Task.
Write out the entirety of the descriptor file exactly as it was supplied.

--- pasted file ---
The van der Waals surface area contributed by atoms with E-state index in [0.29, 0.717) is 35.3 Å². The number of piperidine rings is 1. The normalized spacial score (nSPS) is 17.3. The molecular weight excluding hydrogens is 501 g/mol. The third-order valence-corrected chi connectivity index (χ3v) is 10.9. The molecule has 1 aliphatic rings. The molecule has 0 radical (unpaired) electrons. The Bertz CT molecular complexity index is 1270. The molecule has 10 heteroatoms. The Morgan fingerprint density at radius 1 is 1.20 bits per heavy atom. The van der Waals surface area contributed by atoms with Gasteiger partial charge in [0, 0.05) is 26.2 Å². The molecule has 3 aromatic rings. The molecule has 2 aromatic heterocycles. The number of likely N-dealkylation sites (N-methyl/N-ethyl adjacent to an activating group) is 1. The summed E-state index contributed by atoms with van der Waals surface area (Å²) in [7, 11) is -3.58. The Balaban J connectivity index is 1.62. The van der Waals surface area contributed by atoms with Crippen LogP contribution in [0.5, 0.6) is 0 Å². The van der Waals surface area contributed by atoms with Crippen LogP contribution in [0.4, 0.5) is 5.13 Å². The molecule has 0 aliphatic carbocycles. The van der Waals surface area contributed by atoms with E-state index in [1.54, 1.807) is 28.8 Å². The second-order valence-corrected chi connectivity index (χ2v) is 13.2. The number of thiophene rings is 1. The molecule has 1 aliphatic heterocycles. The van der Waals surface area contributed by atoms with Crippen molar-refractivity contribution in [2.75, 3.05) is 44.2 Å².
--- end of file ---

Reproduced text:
The van der Waals surface area contributed by atoms with E-state index in [0.29, 0.717) is 35.3 Å². The number of piperidine rings is 1. The normalized spacial score (nSPS) is 17.3. The molecular weight excluding hydrogens is 501 g/mol. The third-order valence-corrected chi connectivity index (χ3v) is 10.9. The molecule has 1 aliphatic rings. The molecule has 0 radical (unpaired) electrons. The Bertz CT molecular complexity index is 1270. The molecule has 10 heteroatoms. The Morgan fingerprint density at radius 1 is 1.20 bits per heavy atom. The van der Waals surface area contributed by atoms with Gasteiger partial charge in [0, 0.05) is 26.2 Å². The molecule has 3 aromatic rings. The molecule has 2 aromatic heterocycles. The number of likely N-dealkylation sites (N-methyl/N-ethyl adjacent to an activating group) is 1. The summed E-state index contributed by atoms with van der Waals surface area (Å²) in [7, 11) is -3.58. The Balaban J connectivity index is 1.62. The van der Waals surface area contributed by atoms with Crippen LogP contribution in [0.5, 0.6) is 0 Å². The van der Waals surface area contributed by atoms with Crippen LogP contribution in [0.4, 0.5) is 5.13 Å². The molecule has 0 aliphatic carbocycles. The van der Waals surface area contributed by atoms with E-state index in [1.54, 1.807) is 28.8 Å². The second-order valence-corrected chi connectivity index (χ2v) is 13.2. The number of thiophene rings is 1. The molecule has 1 aliphatic heterocycles. The van der Waals surface area contributed by atoms with Crippen molar-refractivity contribution in [2.75, 3.05) is 44.2 Å².